Even with all its disappointing issues, there are moments when 'Power Rangers' doesn't do what you expect. The story has a basic team adventure structure to it, but many of the most tired elements of that structure have been left on the cutting room floor. Instead, 'Power Rangers' feels slick, with all the fat trimmed, leaving behind the main dish ready for cinematic consumption. Of course, that could be the result of a script that had so much packed into it that certain scenes had to be cut out, but if that's the way Hollywood learns to omit scenes we've seen 100 times, then so be it.

For all our sakes.
It would be remiss of me if I didn't mention the changes made in 'Power Rangers' for two of its characters. Billy, played by RJ Cyler, has been written as someone who is on the autism spectrum. Billy has a vulnerability to him and is played beautifully by Cyler with heart. Trini, played by Becky G, is now a member of the LGBTQ community and speaks in the film about her girlfriend troubles. What was most refreshing about these portrayals was how much they didn't lean on played stereotypes or clunky and awkward exposition. The characters felt real and normalised the people they were trying to represent.

Not the 1 step forward, 2 steps back that you tend to see.
‘Power Rangers’ is a movie riddled with flaws. There are moments that simply defy explanation, with zord sized gaps in the script. In fact, many of its problems are not dissimilar to the ones found in last year's travesty ‘Batman v Superman’. The difference is, ‘Power Rangers’ has such an endearing self-awareness, that it’s impossible to stay mad at it. I could see everything wrong with this movie, but I enjoyed it immensely nonetheless.

Rating: Half-Price

Friday, 17 March 2017

'Beauty and the Beast' (2017) Review: Magic Brought To Life

Big Screen Watch: I got enough new material out of the new Beauty and the Beast that made it worth seeing on the big screen.
Disney’s Beauty and the Beast is the latest animated classic to get the live action treatment. While some might see it as a soulless cash in on nostalgia, others will revel in the chance to see a new spin on the tale as old as time. Personally, I’m not offended by Disney’s live action remakes. I see them as cinematic stage plays, giving a story I once knew, new life.

‘Beauty and the Beast’ is not the riskiest of remakes. Much of the film is a loving recreation of its source material. That love can be overbearing at times, as you sit in the theatre wondering what you’re getting that you couldn’t with the original picture. The places where it does make changes are a welcome break from its slavish adaptation, that is at best, a touching reminder of what you once knew, and at worst, an embarrassing imitation.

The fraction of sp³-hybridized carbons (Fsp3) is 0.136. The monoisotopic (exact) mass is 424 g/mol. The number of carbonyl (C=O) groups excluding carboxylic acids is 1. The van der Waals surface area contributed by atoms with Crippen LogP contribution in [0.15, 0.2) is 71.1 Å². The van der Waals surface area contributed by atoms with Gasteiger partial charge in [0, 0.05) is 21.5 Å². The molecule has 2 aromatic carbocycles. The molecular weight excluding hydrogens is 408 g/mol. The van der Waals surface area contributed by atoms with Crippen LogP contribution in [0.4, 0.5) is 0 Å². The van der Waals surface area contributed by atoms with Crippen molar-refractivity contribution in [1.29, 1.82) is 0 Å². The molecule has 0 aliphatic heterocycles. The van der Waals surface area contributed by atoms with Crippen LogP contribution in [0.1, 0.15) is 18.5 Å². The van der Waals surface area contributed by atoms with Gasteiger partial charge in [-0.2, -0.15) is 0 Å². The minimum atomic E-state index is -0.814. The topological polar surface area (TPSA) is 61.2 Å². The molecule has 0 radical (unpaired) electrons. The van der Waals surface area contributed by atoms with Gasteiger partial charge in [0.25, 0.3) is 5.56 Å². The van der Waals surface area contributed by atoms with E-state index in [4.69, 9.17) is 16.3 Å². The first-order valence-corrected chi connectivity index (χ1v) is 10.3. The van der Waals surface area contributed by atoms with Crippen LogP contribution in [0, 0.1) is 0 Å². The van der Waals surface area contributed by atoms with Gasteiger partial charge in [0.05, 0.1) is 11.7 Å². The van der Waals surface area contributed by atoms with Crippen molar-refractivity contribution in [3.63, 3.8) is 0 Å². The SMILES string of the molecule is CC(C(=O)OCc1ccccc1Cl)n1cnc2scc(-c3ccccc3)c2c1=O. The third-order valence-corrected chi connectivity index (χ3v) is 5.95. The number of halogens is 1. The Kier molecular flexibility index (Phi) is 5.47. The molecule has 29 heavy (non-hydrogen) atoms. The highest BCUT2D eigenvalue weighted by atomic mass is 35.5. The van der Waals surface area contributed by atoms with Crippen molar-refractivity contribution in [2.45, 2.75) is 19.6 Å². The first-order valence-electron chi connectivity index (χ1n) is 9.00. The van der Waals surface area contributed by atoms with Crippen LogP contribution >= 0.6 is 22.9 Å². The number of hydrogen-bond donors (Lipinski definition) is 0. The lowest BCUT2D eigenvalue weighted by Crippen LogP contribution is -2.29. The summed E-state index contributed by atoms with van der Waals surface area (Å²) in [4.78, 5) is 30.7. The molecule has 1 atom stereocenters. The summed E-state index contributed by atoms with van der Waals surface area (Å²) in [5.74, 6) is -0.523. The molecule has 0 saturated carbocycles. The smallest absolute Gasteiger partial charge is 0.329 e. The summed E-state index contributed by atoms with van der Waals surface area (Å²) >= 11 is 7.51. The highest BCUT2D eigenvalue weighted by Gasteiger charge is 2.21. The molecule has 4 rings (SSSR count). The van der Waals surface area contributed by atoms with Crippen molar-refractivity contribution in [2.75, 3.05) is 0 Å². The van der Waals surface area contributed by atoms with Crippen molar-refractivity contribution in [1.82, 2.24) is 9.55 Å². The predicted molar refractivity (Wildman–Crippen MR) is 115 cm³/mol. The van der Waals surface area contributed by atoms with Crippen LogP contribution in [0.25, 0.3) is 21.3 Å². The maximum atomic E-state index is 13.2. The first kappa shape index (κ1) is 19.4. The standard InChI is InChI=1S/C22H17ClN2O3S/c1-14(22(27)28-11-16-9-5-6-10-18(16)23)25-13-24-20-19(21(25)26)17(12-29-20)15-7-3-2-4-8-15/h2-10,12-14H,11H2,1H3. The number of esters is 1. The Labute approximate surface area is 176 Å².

Embarrassing, and slightly unnerving.
The most consistent part of ‘Beauty and the Beast’, is how stunning it is to look at. Particularly the Beast’s enchanted castle, and all its inhabitants. The characters lose their animated charm, but what they gain is an impressive amount of heart. When the objects talk of the lives they led before they became furniture, it rings truer coming from what looks like a candlestick, than a cartoon.

The translation isn’t always effective. Most notably in the part of Gaston, played by Luke Evans, whose larger than life character is underserved by Evans’ humanity. That’s not the fault of Evans, it’s just, there’s no one quite like Gaston. Still, humanity is the key to this adaptation, as the film adds a touching connection to the characters that dare I say improved upon the original.

Yeah I said it. I'll be outside. Waiting. 
Kevin Kline's role as Belle's father Maurice is the chief example of this. A man who seemed insane even before his ramblings of a monstrous beast. Under Kline's care, he became a genuine character. One with heart, quirks, and identity. If only the same could be said for the depiction of Lefou.

Played by Josh Gad, Lefou is Disney's first depiction of an openly gay character in a major motion picture. Josh Gad is charming as Gaston's most loyal friend, and sidekick. He makes you laugh, and when seen in live action, the sheer abuse he takes has a certain dark humour to it. Unfortunately, his over the top performance is a faithful one, but considering the character's newly revealed identity, can be uncomfortable, bordering on stereotype at times.

Of course, the main attractions are the Beauty, played by Harry Potter’s Emma Watson, and the Beast, played by Legion’s Dan Stevens. Watson carries the frustration of her character’s plight beautifully and gives Belle an admirable strength. Stevens gives the Beast the one thing he’d been missing all along. A character to care about. The remake does one thing remarkably well and gives the somewhat questionable romance an air of legitimacy.